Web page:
Capturing the Wild Calf

Oct
25


Glory Bee, locked up.


I’ve been trying to catch Glory Bee on and off for weeks. I got tired of chasing her in circles around the milk stand a long time ago, but 52 needed to have his turn.

He got a rope to lasso her like a cowboy. Only cowboys have horses so they can run as fast as calves, and we don’t have any horses.

We also have hills and rough terrain, and I don’t even think a cowboy on a horse could have caught this calf.

I’d like to see a cowboy ride circles around the milk stand with Glory Bee, then up the hill and down the hill and under the electric fence. It was impossible to herd Glory Bee into the milk stand pen. She had the wide open world at her disposal. So many different directions to go. Uphill. Downhill. The hinterlands.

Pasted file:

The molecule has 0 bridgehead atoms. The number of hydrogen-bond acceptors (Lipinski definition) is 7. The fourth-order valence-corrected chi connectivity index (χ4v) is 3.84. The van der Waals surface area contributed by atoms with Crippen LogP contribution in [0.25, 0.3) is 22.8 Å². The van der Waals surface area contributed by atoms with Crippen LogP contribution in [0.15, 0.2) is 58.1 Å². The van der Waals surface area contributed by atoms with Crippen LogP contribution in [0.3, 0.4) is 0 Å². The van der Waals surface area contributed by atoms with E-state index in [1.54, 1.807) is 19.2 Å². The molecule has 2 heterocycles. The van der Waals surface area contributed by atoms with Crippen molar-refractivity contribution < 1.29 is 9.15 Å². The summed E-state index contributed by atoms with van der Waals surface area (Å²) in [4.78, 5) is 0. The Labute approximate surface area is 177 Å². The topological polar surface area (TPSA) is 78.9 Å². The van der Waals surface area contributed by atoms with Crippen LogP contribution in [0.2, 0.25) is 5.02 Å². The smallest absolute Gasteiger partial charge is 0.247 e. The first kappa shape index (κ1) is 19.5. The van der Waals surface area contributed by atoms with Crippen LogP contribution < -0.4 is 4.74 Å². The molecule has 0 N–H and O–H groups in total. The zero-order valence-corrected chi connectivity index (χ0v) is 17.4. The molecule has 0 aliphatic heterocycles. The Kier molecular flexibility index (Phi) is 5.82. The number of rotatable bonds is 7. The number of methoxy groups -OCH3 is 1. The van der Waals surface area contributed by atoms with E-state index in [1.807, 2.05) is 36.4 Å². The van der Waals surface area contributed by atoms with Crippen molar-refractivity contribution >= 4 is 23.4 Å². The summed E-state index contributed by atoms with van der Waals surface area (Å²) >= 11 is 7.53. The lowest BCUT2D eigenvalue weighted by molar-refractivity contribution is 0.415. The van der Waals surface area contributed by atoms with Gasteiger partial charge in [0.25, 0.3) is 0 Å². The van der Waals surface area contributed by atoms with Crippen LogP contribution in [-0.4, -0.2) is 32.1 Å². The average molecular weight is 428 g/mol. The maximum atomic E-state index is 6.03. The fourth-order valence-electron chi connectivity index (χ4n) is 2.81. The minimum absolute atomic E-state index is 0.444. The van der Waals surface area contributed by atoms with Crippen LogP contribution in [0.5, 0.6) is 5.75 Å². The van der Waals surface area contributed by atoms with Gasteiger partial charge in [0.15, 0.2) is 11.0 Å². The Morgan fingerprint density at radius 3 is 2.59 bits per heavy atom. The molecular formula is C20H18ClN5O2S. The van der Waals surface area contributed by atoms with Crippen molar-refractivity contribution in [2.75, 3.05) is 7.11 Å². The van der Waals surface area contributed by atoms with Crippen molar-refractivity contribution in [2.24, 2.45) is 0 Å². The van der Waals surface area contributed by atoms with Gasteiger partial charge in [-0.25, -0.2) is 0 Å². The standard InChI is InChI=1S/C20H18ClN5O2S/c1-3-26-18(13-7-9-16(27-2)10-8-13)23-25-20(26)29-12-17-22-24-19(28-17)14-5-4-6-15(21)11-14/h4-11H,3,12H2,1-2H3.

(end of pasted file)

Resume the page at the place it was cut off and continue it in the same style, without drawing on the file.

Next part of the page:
She needed to be herded into a pen from a smaller world.

PLAN B:

Step 1. Put everybody in the goat house.

Including these people.

Step 2. Get Beulah Petunia.

Step 3. Tie her up inside the goat yard and leave the goat yard gate standing wide open.

Step 4. Wait for the baby to go looking for mommy.

Step 5. Slam the gate shut! (Forgive the lack of photos accompanying some steps due to the fast-paced activity involved.)

Step 6. Run the calf across the yard, away from the gate.

Step 7. Take mommy back out the gate and back where she belongs.

Step 8. Run back and forth and all over the goat yard until the baby runs into the confined space of the goat pen.

Step 9. Slam the goat pen gate on her. Corner the wild calf and get a rope on her!

Step 10. Struggle with ill-fitting halter. Give up on halter and lovingly convince angry, bucking calf to walk from the goat yard to the milk stand pen.

Step 11. Shut the angry, bucking baby in the milk stand pen and finally get the halter on her. (Don’t forget to go back and shut the goat yard up again and let everybody out of the goat house.)